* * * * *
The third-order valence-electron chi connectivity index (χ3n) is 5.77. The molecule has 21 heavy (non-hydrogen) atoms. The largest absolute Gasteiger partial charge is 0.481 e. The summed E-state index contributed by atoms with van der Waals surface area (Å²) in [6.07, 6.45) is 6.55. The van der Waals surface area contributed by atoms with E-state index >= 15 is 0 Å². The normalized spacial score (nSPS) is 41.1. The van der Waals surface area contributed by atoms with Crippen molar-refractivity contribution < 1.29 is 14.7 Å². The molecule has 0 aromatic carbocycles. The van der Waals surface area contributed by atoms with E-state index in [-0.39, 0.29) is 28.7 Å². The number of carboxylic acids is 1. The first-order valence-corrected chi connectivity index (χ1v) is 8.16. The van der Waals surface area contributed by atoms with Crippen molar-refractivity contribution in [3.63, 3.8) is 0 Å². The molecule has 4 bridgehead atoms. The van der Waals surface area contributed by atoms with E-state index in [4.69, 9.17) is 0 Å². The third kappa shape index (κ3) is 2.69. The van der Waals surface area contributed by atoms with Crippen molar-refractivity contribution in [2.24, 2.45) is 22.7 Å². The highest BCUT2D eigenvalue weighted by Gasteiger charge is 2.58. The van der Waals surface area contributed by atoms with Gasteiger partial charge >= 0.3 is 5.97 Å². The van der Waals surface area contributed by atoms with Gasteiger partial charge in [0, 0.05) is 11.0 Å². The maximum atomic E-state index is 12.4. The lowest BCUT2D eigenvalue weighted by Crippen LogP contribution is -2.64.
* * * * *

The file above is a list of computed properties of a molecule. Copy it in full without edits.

The third-order valence-electron chi connectivity index (χ3n) is 5.77. The molecule has 21 heavy (non-hydrogen) atoms. The largest absolute Gasteiger partial charge is 0.481 e. The summed E-state index contributed by atoms with van der Waals surface area (Å²) in [6.07, 6.45) is 6.55. The van der Waals surface area contributed by atoms with E-state index >= 15 is 0 Å². The normalized spacial score (nSPS) is 41.1. The van der Waals surface area contributed by atoms with Crippen molar-refractivity contribution < 1.29 is 14.7 Å². The molecule has 0 aromatic carbocycles. The van der Waals surface area contributed by atoms with E-state index in [-0.39, 0.29) is 28.7 Å². The number of carboxylic acids is 1. The first-order valence-corrected chi connectivity index (χ1v) is 8.16. The van der Waals surface area contributed by atoms with Crippen molar-refractivity contribution in [3.63, 3.8) is 0 Å². The molecule has 4 bridgehead atoms. The van der Waals surface area contributed by atoms with E-state index in [4.69, 9.17) is 0 Å². The third kappa shape index (κ3) is 2.69. The van der Waals surface area contributed by atoms with Crippen molar-refractivity contribution in [2.24, 2.45) is 22.7 Å². The highest BCUT2D eigenvalue weighted by Gasteiger charge is 2.58. The van der Waals surface area contributed by atoms with Gasteiger partial charge >= 0.3 is 5.97 Å². The van der Waals surface area contributed by atoms with Gasteiger partial charge in [0, 0.05) is 11.0 Å². The maximum atomic E-state index is 12.4. The lowest BCUT2D eigenvalue weighted by Crippen LogP contribution is -2.64.